Soybeans don’t always get a lot of recognition; they are masters of blending in with most any product they are added to, often improving sustainability and environmental stewardship without sacrificing performance. Recently, the Ohio Soybean Council (OSC) and soybean checkoff program partnered with Reichhold – a leading global supplier of resin polymers for paints and coatings – to research two new ways to incorporate soy into their resins targeted for specific end-use applications. The first project is a high performance water-borne oil modified urethane for residential and commercial hardwood floors; the second is an alkyd latex for water-borne stain blocking primers.
“Soybean oil is something that Reichhold has traditionally used over the years to manufacture many of our resins that require a balance of performance and economics, and it is a building block for many of our chemistries. The self-crosslinking of the soybean oil in the cured film provides improved performance properties through a molecular weight increase,” said Scott Cooley, North American Coatings Technology Director at Reichhold. Soybean oil also assists with flow, leveling and adhesion that are essential qualities for any coating.
Reichhold’s developmental efforts that are focused on a soy-based water-borne oil modified urethane are contrary to the customary solvent-borne offerings that have been heavily used in the wood flooring market. “Solvent-borne oil modified urethanes are the dominant product used in the wood flooring market, but there is a market need for better water-borne oil modified urethanes,” said Cooley. “The existing oil modified water-borne urethane products are low solids and thus require multiple coats, which in turn increases the amount of time needed by contractors to achieve the desired finished film thickness.”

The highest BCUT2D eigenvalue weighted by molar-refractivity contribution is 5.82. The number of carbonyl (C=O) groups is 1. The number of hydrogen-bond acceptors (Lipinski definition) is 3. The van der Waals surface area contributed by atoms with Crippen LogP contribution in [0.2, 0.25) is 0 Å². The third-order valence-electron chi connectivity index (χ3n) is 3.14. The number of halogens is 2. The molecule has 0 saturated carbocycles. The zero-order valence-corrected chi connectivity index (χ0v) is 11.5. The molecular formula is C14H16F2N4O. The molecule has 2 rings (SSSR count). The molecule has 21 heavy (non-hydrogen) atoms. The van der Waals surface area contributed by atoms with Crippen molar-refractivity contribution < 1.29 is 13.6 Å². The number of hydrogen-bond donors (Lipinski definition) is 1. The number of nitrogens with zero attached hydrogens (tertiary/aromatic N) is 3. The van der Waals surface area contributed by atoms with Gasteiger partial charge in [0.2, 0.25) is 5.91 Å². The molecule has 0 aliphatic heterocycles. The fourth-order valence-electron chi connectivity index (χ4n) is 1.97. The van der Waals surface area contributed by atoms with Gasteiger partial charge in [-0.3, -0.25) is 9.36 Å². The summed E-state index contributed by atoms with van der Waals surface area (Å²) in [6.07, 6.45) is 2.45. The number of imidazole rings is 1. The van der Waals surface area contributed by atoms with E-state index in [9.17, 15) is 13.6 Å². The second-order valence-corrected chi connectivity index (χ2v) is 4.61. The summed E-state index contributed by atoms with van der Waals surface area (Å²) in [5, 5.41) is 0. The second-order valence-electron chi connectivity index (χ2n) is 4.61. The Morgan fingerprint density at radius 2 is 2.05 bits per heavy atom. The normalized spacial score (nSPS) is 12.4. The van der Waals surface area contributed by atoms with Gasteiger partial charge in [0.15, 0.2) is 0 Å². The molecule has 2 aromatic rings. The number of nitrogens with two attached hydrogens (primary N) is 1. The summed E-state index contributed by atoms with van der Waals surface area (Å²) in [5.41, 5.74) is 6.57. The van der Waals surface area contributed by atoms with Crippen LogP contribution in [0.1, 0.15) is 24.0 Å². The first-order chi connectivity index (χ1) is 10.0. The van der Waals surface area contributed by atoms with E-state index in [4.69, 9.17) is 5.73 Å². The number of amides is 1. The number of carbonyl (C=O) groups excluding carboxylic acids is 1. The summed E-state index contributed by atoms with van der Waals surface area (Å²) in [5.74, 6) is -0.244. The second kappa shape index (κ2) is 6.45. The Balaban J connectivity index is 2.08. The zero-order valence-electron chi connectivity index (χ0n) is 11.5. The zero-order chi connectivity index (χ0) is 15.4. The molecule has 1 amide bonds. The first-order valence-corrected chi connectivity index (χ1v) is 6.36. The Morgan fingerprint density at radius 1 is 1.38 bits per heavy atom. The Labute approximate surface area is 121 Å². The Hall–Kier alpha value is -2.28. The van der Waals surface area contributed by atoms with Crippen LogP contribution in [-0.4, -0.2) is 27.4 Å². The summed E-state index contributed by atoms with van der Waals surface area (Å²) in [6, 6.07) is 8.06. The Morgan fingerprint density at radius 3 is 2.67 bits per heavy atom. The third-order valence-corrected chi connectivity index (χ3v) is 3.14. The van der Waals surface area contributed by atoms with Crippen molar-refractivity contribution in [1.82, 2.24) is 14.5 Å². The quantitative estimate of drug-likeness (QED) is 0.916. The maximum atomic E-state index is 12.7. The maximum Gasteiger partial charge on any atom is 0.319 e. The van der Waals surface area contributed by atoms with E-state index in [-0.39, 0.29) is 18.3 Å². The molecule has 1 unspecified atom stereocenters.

Reichhold’s novel high solids water-borne oil modified urethane approach allows for the coating to be applied at a higher film thickness while performing more consistently like a solvent-borne product. Currently the resin is in beta testing at select end use customers to verify these improvements. Reichhold is confident in this new approach and its ability to meet the latest environmental regulations and performance targets, and if testing goes as anticipated, then this water based oil modified urethane will help maintain soy’s place in the wood flooring market as preferences change from solvent-borne to water-borne products.
The second project, development of an alkyd latex for water-borne stain blocking primers, is still in the early phases of research and development with team members looking at the best technology approach. Stain blocking primers are frequently used to cover stains resulting from water and smoke damage or other hard to cover stains commonly found in older homes. The best performing stain blocking primers currently available are solvent-borne systems that are high VOC and also high odor.
According to Cooley, current water-borne stain blocking primer options in the market do not work very well since many of the stains are water soluble which allows the stain to resurface in the top-coat. Reichhold’s goal is to develop a resin that satisfies customers who are seeking a high performing product with low VOC and low odor. This will require a brand new technology that doesn’t exist in the industry today, but their researchers are working diligently to meet the challenge.
“Many solvent-borne systems have soybean oil in them already, and as we develop a new alkyd latex resin for water-borne stain blocking primers we plan to incorporate soybean oil to maintain the self-crosslinking properties”, said Cooley.